All is not well in Burundi because of protests sparked by the insistence on a third term in office by President Pierre Nkurunziza and communication through social media has become a casualty of the latest crackdown. Twitter, Whatsapp, Facebook and Viber have been blocked for almost a week now.
Committee to Protect Journalists (CPJ) East Africa Representative Tom Rhodes describes the situation in that country as “frightening”.
“With the closure of social media on phones, journalists being threatened on the streets – [to] the point where two prominent journalists (the Head of the leading private radio, Radio Publique Africaine (RPA) and the Head of the Burundi journalist union) are both in hiding – not to mention the arbitrary closure of RPA and diminished broadcast ranges of two other leading stations (Bonesha FM and Isanganiro FM) – we are seeing Burundi return to the dark days of civil conflict, ethnic tensions and total state control of the press.” added Rhodes who is monitoring goings on from nearby Kenya.
— jerome delay (@jeromedelay) April 29, 2015
Internet Service Providers’ Association (ISPA) regulatory advisor Dominic Cull says a decision to cut off social media as happened in Burundi is primarily a political one and other examples of where this happens are North Korea, China through the infamous Great Firewall, Iran, Saudi Arabia, Vietnam, Pakistan and even Turkey.
On ways to circumvent such blocks Cull says with the exception of North Korea which does not have an outside connection at all the others have software and hardware limitations on the network and there are ways to circumvent them although it can be very difficult. This he says can be done by way of Virtual Private Networks (VPN), proxy servers and other mechanisms by disguising one’s location and accessing a site like Facebook through an internet connection from a country that has not restricted access.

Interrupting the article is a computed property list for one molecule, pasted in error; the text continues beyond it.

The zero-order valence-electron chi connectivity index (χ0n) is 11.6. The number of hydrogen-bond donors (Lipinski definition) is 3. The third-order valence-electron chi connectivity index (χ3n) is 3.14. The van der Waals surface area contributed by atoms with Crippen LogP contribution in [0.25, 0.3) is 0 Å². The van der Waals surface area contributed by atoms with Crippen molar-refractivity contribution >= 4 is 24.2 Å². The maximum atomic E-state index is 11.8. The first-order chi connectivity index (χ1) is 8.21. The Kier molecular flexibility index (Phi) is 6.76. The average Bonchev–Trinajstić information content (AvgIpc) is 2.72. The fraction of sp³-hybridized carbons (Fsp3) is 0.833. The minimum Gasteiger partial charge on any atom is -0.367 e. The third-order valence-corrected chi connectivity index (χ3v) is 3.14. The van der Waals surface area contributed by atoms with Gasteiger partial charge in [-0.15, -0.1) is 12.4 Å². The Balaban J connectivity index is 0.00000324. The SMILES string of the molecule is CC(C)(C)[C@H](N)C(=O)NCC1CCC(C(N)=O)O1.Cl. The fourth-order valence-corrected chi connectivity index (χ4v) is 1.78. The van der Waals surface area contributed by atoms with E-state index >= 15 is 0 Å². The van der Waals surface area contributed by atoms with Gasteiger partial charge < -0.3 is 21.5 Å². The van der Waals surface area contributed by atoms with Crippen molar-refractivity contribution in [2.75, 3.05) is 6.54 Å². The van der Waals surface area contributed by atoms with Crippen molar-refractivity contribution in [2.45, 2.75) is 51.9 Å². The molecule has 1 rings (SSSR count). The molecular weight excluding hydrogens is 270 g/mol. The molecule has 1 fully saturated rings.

Cull adds that the average person would not know how to use these means to bypass restrictions although some in South Africa are doing so in order to access Netflix for example by pretending that they are in the US. South Africa, he says, has several protections against a Burundi style crackdown.
“The first safeguard (in instances of censorship) is the Constitution… and having a competitive market with lots of different service providers who have lots of different cables which connect us to the rest of the world.”
Cull cites a country like Swaziland as an example of where you’ve got only one mobile network – which is MTN – and therefore at increased risk of suppression of free speech because government has fewer targets to pressure.
All social media platforms are vulnerable to tampering by governments although the location of a server does increase a social network’s vulnerability depending on where one is accessing it from because this dictates how redress can be sought according to Cull. He added that what is happening in Burundi cannot be equated to the signal jamming that took place during the opening of Parliament earlier in the year because that was more localised and is unlikely to be implemented on a countrywide basis.
“The signal jamming does however give us an indication that the South African government would be predisposed towards looking at what it can do to suppress communication in a situation such as that which they faced in Parliament on that day. Can they scale it up? I’m not so sure.”
[Image: by CC0/Geralt]